Researchers at the RIKEN Research Centre for Allergy and Immunology revealed they have succeeded for the first time in creating cancer-specific, immune system cells called killer T lymphocytes, the Daily Mail said.
To create these, the team first had to reprogramme T lymphocytes specialized in killing a certain type of cancer, into another type of cell called induced pluripotent stem cells (iPS cells). These iPS cells then generated fully active, cancer-specific T lymphocytes. These lymphocytes regenerated from iPS cells could potentially serve as cancer therapy in the future, researchers believe.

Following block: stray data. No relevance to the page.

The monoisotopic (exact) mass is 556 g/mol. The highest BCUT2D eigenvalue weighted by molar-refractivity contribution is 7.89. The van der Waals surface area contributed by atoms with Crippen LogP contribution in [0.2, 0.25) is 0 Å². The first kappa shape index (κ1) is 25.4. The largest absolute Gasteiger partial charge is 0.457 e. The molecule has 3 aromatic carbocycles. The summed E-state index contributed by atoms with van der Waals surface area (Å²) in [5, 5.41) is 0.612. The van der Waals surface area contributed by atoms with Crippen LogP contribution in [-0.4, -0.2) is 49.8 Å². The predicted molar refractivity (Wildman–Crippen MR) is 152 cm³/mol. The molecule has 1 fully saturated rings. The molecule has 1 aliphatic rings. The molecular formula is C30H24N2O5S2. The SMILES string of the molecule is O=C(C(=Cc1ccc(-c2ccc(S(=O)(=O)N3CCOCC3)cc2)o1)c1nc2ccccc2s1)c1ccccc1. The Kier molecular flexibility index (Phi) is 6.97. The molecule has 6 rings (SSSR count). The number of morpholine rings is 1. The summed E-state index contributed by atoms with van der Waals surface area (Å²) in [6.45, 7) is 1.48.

Previous research has shown that killer T lymphocytes produced in the lab using conventional methods are inefficient in killing cancer cells mainly because they have a very short life-span, which limits their use as treatment for cancer.
Read the rest of the story: Japan offers hope of treating cancer